Immigrant Rescued At Sea After 48 Hours Holding On Piece Of Wood
19 July 2018
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A Spanish NGO that saved a woman off Libya who was drifting on a deflated dinghy next to the bodies of a boy and another woman said Wednesday it is taking her to Spain for her safety.

Her name is Josephine, a Cameroonian national. The 40-Year-old mother is the only survivor of a group of migrants whose boat sank on Monday to the wide of Libya.

Josephine had her life saved by staying hung for 48 hours on a piece of wood, with the bodies of a kid and that of another woman next door.

Proactiva Open Arms, whose two ships sail back and forth in the Mediterranean to rescue migrants in distress, said it had decided to return a day after saving the 40-year-old woman from Cameroon.

In a statement explaining the decision to go back to Spain, the NGO said authorities in Italy had offered to take in the woman but not the two bodies.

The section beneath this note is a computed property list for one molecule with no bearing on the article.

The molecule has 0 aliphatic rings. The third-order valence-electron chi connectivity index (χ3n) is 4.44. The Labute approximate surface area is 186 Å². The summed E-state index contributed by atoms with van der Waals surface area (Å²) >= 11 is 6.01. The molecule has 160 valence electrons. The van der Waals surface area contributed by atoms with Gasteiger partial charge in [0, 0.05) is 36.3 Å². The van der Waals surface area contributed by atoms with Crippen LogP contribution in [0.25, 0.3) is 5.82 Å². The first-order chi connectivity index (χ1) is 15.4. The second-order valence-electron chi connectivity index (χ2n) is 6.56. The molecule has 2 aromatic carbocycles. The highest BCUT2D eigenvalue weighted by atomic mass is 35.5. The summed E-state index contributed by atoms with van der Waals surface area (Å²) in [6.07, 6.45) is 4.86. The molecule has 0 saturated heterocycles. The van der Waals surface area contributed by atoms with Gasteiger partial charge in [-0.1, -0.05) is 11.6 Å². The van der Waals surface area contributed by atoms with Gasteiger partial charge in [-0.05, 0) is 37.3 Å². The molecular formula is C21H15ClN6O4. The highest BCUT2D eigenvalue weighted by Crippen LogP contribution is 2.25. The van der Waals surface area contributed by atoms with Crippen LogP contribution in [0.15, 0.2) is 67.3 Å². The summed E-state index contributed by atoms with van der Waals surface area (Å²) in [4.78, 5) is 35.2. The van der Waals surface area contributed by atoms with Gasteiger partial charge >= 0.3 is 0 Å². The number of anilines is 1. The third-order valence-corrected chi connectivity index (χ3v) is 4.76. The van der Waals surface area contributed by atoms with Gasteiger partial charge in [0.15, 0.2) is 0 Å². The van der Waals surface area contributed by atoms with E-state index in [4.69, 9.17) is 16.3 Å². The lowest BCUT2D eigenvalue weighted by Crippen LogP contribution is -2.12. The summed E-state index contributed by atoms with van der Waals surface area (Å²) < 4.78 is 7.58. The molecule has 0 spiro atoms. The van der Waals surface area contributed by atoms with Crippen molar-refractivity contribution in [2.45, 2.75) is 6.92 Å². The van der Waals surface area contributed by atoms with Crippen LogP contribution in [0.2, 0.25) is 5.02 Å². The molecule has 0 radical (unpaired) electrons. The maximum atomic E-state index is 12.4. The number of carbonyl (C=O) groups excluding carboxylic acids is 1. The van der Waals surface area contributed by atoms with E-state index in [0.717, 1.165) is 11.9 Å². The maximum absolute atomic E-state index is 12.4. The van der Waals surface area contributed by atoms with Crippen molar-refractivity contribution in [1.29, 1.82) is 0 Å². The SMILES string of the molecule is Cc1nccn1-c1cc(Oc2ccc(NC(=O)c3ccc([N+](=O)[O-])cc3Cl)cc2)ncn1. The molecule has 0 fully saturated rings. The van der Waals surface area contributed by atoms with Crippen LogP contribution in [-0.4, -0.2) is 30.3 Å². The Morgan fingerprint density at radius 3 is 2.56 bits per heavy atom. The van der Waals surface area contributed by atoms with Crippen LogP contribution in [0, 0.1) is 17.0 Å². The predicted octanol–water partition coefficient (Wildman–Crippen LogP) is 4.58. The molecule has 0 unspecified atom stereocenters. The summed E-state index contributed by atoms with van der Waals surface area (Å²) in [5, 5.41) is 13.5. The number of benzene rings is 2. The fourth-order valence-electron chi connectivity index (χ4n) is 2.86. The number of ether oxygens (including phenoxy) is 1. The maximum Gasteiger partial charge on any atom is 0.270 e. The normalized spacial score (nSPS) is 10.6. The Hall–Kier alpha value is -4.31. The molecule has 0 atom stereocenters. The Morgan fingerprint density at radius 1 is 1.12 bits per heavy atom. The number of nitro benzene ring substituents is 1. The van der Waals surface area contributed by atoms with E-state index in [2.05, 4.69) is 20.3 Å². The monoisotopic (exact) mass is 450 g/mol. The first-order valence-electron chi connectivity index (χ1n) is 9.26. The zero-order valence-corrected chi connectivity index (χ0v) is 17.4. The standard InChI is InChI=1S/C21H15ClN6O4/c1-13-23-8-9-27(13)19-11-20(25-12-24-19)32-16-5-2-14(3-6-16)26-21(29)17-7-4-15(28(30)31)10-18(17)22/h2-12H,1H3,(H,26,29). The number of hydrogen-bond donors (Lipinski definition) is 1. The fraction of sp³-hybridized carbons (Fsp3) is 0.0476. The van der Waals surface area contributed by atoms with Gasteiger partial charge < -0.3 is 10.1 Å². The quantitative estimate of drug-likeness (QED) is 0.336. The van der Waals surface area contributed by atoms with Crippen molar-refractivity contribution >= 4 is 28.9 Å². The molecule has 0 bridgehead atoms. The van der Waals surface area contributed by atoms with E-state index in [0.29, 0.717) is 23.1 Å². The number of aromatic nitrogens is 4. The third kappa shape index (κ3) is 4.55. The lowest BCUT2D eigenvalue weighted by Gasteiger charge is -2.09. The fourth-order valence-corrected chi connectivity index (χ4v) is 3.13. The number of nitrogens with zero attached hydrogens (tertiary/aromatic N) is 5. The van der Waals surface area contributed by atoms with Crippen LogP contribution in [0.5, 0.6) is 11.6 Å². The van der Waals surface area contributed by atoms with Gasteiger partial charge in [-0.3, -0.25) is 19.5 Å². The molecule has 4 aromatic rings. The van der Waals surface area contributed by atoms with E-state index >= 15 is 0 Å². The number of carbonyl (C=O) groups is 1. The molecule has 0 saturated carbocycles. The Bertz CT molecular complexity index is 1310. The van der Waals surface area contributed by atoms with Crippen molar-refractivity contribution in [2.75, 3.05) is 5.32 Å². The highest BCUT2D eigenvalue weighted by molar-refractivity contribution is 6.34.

Proactiva added it feared “for the protection of the surviving woman and her complete freedom to testify” on what had happened at sea if they left her in Italy, which has taken a hardline stance towards migrant arrivals.

Italy’s far-right interior minister Matteo Salvini doubted their reasons, tweeting: “Could it be because they have something to hide?”

Earlier he denounced “lies and insults (that) confirm that we are doing the right thing: reducing departures and landings means reducing deaths, and reducing the profits of those who speculate on illegal immigration.”

Proactiva accuses Libyan coastguards of having saved the rest of the migrants on board the dinghy but not the two women and the child, whom they say refused to board the rescue vessel and go back to Libya.

The NGO alleges that as a result, the coastguards left them and deflated the dinghy. Rescuers let air out of migrants boats to stop them from being re-used and this boat had been slashed with a knife.

Libyan coastguards denied Proactiva’s accusations and said they rescued 165 migrants from a boat in the same area on Monday night, without leaving anyone on board.

They also pointed out a lack of resources, particularly for night operations.

“Coastguards save and protect lives… It is inconceivable for us to abandon people on the high seas when we have just gone to rescue them,” the navy said in a statement.